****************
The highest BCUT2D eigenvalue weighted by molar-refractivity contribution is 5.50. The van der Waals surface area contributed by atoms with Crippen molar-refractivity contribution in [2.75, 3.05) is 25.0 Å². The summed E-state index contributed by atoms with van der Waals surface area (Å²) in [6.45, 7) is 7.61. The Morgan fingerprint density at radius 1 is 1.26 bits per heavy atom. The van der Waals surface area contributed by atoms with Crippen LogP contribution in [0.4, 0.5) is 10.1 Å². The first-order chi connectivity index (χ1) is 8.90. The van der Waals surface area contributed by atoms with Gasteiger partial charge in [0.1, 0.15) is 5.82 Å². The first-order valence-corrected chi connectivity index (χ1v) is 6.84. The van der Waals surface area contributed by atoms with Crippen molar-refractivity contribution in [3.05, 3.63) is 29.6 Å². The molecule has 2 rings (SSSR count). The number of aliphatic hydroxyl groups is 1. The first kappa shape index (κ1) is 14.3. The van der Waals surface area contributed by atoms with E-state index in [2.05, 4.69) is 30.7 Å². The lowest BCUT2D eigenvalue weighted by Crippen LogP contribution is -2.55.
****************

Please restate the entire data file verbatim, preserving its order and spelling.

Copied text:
The highest BCUT2D eigenvalue weighted by molar-refractivity contribution is 5.50. The van der Waals surface area contributed by atoms with Crippen molar-refractivity contribution in [2.75, 3.05) is 25.0 Å². The summed E-state index contributed by atoms with van der Waals surface area (Å²) in [6.45, 7) is 7.61. The Morgan fingerprint density at radius 1 is 1.26 bits per heavy atom. The van der Waals surface area contributed by atoms with Crippen LogP contribution in [0.4, 0.5) is 10.1 Å². The first-order chi connectivity index (χ1) is 8.90. The van der Waals surface area contributed by atoms with Gasteiger partial charge in [0.1, 0.15) is 5.82 Å². The first-order valence-corrected chi connectivity index (χ1v) is 6.84. The van der Waals surface area contributed by atoms with Crippen molar-refractivity contribution in [3.05, 3.63) is 29.6 Å². The molecule has 2 rings (SSSR count). The number of aliphatic hydroxyl groups is 1. The first kappa shape index (κ1) is 14.3. The van der Waals surface area contributed by atoms with E-state index in [2.05, 4.69) is 30.7 Å². The lowest BCUT2D eigenvalue weighted by Crippen LogP contribution is -2.55.